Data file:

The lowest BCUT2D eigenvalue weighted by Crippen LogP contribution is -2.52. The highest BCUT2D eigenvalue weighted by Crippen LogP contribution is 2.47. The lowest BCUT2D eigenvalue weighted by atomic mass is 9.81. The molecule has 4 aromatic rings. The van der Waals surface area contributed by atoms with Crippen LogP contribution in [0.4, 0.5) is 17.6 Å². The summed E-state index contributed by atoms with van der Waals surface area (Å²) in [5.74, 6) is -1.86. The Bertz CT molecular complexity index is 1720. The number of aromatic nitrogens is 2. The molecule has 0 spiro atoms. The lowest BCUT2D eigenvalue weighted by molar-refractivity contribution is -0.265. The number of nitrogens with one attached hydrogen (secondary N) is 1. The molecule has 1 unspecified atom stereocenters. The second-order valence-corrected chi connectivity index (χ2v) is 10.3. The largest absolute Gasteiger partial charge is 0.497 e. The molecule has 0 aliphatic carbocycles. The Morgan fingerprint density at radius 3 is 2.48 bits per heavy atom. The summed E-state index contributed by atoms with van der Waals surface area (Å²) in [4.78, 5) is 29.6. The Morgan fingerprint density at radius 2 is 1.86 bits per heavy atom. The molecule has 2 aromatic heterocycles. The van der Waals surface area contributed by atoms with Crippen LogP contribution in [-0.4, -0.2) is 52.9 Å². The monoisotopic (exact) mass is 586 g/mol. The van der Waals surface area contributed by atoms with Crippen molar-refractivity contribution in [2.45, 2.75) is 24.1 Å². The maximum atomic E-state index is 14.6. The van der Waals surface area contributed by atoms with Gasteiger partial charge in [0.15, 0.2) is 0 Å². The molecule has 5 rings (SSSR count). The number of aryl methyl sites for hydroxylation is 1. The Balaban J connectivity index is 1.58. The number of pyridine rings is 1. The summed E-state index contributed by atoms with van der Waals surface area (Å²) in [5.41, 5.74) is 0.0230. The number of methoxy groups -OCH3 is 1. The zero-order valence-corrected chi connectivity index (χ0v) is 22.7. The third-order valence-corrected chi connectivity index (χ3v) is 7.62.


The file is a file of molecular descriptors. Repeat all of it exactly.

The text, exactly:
The lowest BCUT2D eigenvalue weighted by Crippen LogP contribution is -2.52. The highest BCUT2D eigenvalue weighted by Crippen LogP contribution is 2.47. The lowest BCUT2D eigenvalue weighted by atomic mass is 9.81. The molecule has 4 aromatic rings. The van der Waals surface area contributed by atoms with Crippen LogP contribution in [0.4, 0.5) is 17.6 Å². The summed E-state index contributed by atoms with van der Waals surface area (Å²) in [5.74, 6) is -1.86. The Bertz CT molecular complexity index is 1720. The number of aromatic nitrogens is 2. The molecule has 0 spiro atoms. The lowest BCUT2D eigenvalue weighted by molar-refractivity contribution is -0.265. The number of nitrogens with one attached hydrogen (secondary N) is 1. The molecule has 1 unspecified atom stereocenters. The second-order valence-corrected chi connectivity index (χ2v) is 10.3. The largest absolute Gasteiger partial charge is 0.497 e. The molecule has 0 aliphatic carbocycles. The Morgan fingerprint density at radius 3 is 2.48 bits per heavy atom. The summed E-state index contributed by atoms with van der Waals surface area (Å²) in [4.78, 5) is 29.6. The Morgan fingerprint density at radius 2 is 1.86 bits per heavy atom. The molecule has 2 aromatic heterocycles. The van der Waals surface area contributed by atoms with Crippen LogP contribution in [-0.4, -0.2) is 52.9 Å². The monoisotopic (exact) mass is 586 g/mol. The van der Waals surface area contributed by atoms with Crippen molar-refractivity contribution in [2.45, 2.75) is 24.1 Å². The maximum atomic E-state index is 14.6. The van der Waals surface area contributed by atoms with Gasteiger partial charge in [0.15, 0.2) is 0 Å². The molecule has 5 rings (SSSR count). The number of aryl methyl sites for hydroxylation is 1. The Balaban J connectivity index is 1.58. The number of pyridine rings is 1. The summed E-state index contributed by atoms with van der Waals surface area (Å²) in [5.41, 5.74) is 0.0230. The number of methoxy groups -OCH3 is 1. The zero-order valence-corrected chi connectivity index (χ0v) is 22.7. The third-order valence-corrected chi connectivity index (χ3v) is 7.62.